Friday, September 3, 2010

Heartfelt Goodbye to Doug Dunkle

Fauquier Health employees were shocked and saddened recently when Director of Facilities Doug Dunkle passed away suddenly. Doug was an employee of Fauquier Health for 16 years; those who worked most closely with Doug spoke of him with fondness and great respect.

Bruce Williams, a maintenance mechanic, has been with Fauquier Health since 1988. He stated emphatically, “Doug was just the best boss ever. He came across as rough sometimes, but
he was a very kind person, he had a very big heart.”

Bruce added, “His memory was incredible. He’d remember the name of a vendor we used eight years ago, and he’d be able to tell you where the folder was with the paperwork from that job.

“He could be in the middle of a crisis and if you went to him with even the smallest problem, he’d come down out of crisis mode, deal with it, then ramp back up to solve the crisis.”

Del Clarambeau, a 10-year veteran of Fauquier Health, said, “It took me a long time to know what to think about Doug. In the morning when you’d say hello, sometimes he’d just grunt at you. But Irealized that Doug’s mind was always working. He had a lot on his shoulders. But if you had a problem, he’d put down whatever he was doing and listen.”

Doug’s staff agreed that he had been the consummate team player, and very much a hands-on director. Bruce said, “Doug would talk to me about a job. I’d say that I needed a second person to get it done and he’d say, ‘I’ll help you.’ ”

Shino Kurian, maintenance mechanic, nodded in agreement. “Doug never stood back and told others what to do. He wanted to be involved. I remember one day a few weeks ago,
when he was leaving for the day. He had his coffee cup in hand and was headed out the door. A truck pulled up with two pallets. Doug put down his coffee cup and stayed another 30-45 minutes helping me, to make sure it all got done.”

Shino said, “In the last five years, I had to call him after work about three times. No matter what time it was -- it could be the middle of the night -- he’d be ready with the answer. He was always ready to back us up.”

Nis Russell, administrative assistant, remembered that whenever there was a new project on the table, Doug would spend a lot of time researching what other hospitals were doing. “He was very innovative. He liked us to be ahead of everyone else.”

The Snowstorm of 2010
Several of Doug’s co-workers broke into knowing smiles when talk turned to the big snowstorm in February. Jerry Hansel, director of Environmental Services, said, “Doug managed to wrangle the last front end loader in the area to use for removing snow. Doug was defi - nitely in his glory driving that around."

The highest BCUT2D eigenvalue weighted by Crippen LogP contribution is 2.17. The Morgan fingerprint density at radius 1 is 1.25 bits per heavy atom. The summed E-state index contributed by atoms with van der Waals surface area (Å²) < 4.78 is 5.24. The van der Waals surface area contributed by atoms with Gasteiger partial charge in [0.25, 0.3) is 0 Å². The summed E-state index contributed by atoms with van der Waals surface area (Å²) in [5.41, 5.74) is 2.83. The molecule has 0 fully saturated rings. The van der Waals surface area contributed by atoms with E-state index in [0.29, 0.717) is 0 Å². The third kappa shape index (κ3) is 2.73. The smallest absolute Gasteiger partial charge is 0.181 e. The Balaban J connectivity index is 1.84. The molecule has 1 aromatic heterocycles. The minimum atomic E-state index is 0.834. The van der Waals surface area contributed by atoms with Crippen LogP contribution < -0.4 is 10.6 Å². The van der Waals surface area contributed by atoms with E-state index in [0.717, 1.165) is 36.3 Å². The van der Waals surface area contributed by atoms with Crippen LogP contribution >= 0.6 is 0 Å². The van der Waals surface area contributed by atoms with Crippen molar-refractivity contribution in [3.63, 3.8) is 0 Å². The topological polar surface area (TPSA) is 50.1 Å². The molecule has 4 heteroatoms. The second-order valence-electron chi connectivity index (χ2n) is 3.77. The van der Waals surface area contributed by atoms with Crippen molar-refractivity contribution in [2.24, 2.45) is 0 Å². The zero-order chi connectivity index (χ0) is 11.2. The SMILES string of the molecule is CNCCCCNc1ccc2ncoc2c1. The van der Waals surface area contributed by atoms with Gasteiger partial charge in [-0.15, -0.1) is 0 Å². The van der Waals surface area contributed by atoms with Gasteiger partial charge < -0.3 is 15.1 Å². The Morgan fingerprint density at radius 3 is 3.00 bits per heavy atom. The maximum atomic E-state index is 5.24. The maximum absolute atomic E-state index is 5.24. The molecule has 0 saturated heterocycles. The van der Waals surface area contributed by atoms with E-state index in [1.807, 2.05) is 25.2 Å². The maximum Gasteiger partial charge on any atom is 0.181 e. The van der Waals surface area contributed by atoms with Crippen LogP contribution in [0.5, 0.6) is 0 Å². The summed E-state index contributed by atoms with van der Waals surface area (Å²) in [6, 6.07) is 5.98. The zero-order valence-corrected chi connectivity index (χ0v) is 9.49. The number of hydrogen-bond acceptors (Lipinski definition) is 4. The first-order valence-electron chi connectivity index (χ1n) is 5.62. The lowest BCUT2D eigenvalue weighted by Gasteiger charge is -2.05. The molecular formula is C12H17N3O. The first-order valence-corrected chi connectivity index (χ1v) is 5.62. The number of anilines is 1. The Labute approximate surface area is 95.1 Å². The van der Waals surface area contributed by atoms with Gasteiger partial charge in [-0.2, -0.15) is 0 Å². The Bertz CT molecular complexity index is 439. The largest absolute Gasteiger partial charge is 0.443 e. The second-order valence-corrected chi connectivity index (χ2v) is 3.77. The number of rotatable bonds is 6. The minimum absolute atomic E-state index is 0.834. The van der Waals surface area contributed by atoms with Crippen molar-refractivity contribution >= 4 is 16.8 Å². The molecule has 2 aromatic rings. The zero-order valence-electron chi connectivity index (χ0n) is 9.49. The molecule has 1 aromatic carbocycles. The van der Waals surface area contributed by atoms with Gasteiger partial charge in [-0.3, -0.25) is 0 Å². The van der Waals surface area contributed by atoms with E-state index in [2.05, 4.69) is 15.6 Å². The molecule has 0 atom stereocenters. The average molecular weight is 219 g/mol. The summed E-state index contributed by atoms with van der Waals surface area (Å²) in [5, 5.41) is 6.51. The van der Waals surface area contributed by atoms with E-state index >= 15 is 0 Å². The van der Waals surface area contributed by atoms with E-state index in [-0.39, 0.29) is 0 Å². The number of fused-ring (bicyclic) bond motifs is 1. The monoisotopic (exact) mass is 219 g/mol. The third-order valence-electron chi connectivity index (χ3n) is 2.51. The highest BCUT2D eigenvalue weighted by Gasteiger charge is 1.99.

Bruce said, “He’d be out in the storm for hours, then come in for a two-hour nap and head back out.”
Nis laughed, remembering. “Doug was exhausted, but he loved it!”

The snowstorm will go down in legend and song, apparently. Del remembered with a chuckle, “Doug camped out here for days. At one point he was so tired, he brushed his teeth with Icy
Hot. He said he couldn’t spit enough.”

Doug was popular in his neighborhood, too. Del said, “He was always telling us what this or that neighbor wanted him to do for them. He acted like it was a pain in the neck, but he loved it. It was like that with his wife’s dog. He would complain about it, but he loved that dog.”

What else did Doug love? That was easy, said his friends: M&Ms, chocolate doughnuts and … most of all, his 9-year-old granddaughter. Shino said, “No matter how busy or stressed Doug was, all you had to do was mention her name, and his face would light up.”

Laura Nicely, supervisor of biomedical engineering, said, “I knew Doug for 14 years. I didn’t like him every minute, but I loved him. Here in Facilities we called him ‘Dad.’ When his wife called me to tell me of his death, she said she wanted to call me personally, because Doug cared so much about me.
I didn’t know that.”

Del said, “The last couple of years, I realized how much Doug cared about us. He referred to everything in the hospital as ‘his’ -- his boilers, his sterilizers... Greg Bengston told us after Doug
died that he always referred to us as ‘his guys.’ I never knew that.

“In the heat of a busy day, you don’t realize how close you are as a group. I never realized what a big presence Doug was. I realize it now.”

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